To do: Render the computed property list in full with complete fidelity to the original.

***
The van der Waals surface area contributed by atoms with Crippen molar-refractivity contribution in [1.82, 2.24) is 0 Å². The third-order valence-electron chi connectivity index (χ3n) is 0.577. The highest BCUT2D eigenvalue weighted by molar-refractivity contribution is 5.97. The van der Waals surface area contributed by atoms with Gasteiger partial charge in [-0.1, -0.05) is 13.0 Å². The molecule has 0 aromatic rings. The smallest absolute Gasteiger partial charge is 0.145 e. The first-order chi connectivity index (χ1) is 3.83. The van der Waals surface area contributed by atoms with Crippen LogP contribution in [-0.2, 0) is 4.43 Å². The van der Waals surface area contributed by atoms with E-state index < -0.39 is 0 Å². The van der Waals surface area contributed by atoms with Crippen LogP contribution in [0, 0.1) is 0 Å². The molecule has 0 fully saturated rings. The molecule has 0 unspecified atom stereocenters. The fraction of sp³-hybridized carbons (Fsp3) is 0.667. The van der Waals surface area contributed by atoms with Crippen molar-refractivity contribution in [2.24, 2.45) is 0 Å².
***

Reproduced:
The van der Waals surface area contributed by atoms with Crippen molar-refractivity contribution in [1.82, 2.24) is 0 Å². The third-order valence-electron chi connectivity index (χ3n) is 0.577. The highest BCUT2D eigenvalue weighted by molar-refractivity contribution is 5.97. The van der Waals surface area contributed by atoms with Gasteiger partial charge in [-0.1, -0.05) is 13.0 Å². The molecule has 0 aromatic rings. The smallest absolute Gasteiger partial charge is 0.145 e. The first-order chi connectivity index (χ1) is 3.83. The van der Waals surface area contributed by atoms with Crippen LogP contribution in [-0.2, 0) is 4.43 Å². The van der Waals surface area contributed by atoms with E-state index < -0.39 is 0 Å². The van der Waals surface area contributed by atoms with Crippen LogP contribution in [0, 0.1) is 0 Å². The molecule has 0 fully saturated rings. The molecule has 0 unspecified atom stereocenters. The fraction of sp³-hybridized carbons (Fsp3) is 0.667. The van der Waals surface area contributed by atoms with Crippen molar-refractivity contribution in [2.24, 2.45) is 0 Å².